MetalCloak’s Scott Becker ran down some of the finer points of the MetalCloak 2-inch-diameter, 0.250-wall control arms. The MetalCloak Duroflex spherical bushings are high-quality Kevlar-infused rubber. The rear joint shells are forged, not welded. It’s pretty sick stuff we’ll never bust on the trial. And if we ever do put enough trail and street miles on this thing to wear out the bushings, they will be easily rebuildable.
Because we ordered our axle assemblies late, we put the suspension installation on hold the moved to the Rampage bumper install. We selected Rampage’s Recovery Series front and rear bumpers, which feature mounting provisions for the factory 4-inch foglamps. Our Jeep didn’t have factory fogs, so we ordered Rampage’s front and rear lighting kit. We installed the Rampage foglamps on the ground and slung the bumper on the framerails like buttah. The whole front bumper installation took less than 10 minutes, including removing the stock bumper.
Out back our biggest hang-up was removing the aftermarket trailer hitch that had been installed with regular nuts and bolts. Not willing to drop the fuel tank, we broke out the saber saw and unceremoniously removed it and tossed the factory rear bumper in the scrap heap. Like the front, the rear Rampage Recovery bumper dropped right in place with no fitment issues whatsoever.
While Hazel and Scudellari fitted the swing-out tire carrier to the Rampage Recovery rear bumper, Arriero worked on wiring in the lights. He used a two-position switch in the factory foglamp switch location to keep the interior uncluttered and retain two open switch spots for the E-Lockers.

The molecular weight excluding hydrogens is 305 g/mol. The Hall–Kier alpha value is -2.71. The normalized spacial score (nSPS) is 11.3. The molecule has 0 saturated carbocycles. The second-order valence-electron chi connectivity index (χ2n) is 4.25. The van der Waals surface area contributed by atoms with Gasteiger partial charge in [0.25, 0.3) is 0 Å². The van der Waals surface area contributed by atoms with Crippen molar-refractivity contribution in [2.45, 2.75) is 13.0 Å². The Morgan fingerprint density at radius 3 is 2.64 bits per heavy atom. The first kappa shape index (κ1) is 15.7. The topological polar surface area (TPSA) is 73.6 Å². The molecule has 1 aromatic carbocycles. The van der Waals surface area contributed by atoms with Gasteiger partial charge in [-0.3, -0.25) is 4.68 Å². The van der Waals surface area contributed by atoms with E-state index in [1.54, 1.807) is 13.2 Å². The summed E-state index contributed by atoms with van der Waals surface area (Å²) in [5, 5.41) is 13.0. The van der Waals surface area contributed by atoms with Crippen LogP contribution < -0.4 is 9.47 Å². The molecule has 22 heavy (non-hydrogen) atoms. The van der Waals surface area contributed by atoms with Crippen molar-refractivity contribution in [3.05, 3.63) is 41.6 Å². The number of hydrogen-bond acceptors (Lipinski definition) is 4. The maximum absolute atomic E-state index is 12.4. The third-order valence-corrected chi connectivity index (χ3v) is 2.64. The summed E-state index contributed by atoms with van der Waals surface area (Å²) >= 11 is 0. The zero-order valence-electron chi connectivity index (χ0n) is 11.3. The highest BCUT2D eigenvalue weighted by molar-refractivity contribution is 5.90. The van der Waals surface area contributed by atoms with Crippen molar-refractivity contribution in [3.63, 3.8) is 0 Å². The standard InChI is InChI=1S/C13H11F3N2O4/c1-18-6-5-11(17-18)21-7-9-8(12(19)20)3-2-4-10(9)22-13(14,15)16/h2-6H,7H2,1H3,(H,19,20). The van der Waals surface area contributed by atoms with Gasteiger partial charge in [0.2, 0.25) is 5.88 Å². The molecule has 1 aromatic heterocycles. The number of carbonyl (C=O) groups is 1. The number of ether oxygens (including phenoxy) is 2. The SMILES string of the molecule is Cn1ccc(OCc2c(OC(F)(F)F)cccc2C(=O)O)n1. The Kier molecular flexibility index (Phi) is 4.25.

We purchased a pair of G2 Core 44 axle assemblies for this build, which arrived midweek. Available with optional 35- or 33-spline axleshafts, we selected the regular 30-spline units for our needs with 35-inch tires. The front is high-pinion, the rear low-pinion. The housings are super-strong and come set up with heavy-duty factory brackets and the gears of your choice. We selected 5.13s for the max in off-road gearing without completely compromising on-road drivability and Eaton E-Lockers for simple installation and reliable performance.
As a cost-saving measure you reuse your factory knuckle and brake assembly on the front Core 44 axle. Hazel stripped it down in no time, and the crew transferred the parts onto the new Core 44 heavy-duty ball joints and torqued everything to spec.
We slung the prepped Core 44 under the front of the Jeep and hooked up the MetalCloak control arms. We then installed the springs and shocks and hooked up the MetalCloak track bar and aftermarket heavy-duty steering linkage that we purchased.
Here’s the party piece of the MetalCloak Lock-N-Load Long-Arm suspension system. The upper passenger-side control arm employs a spring-loaded joint which, when unlocked, allows a full 1 1/2 inches of travel in or out. That 3 inches of movement eliminates the bind inherent in a radius arm suspension during suspension flex. When it’s time to hit the street, use the supplied spanner wrench to spin the arm back into locked position. It’s quick and easy. Best of all, MetalCloak sells the Lock-N-Load arm separately so you can upgrade your existing radius arm suspension.
While Hazel and Arriero were wrapping up the front suspension install, Scudellari was prepping the rear Core 44 axle for installation by cutting off the upper control arm brackets. The MetalCloak upper control arms use much larger Duraflex joints than the factory, so wider upper control arm brackets must be installed. The MetalCloak instructions walk you through getting the angles right.
The driver-side upper control arm bracket also houses the track bar mount. Hazel, Scudellari, and Arierro slung the axle home in just a couple minutes and then wrapped up the rear suspension install with the MetalCloak heavy-duty rear track bar, dual-rate coil springs, and shocks.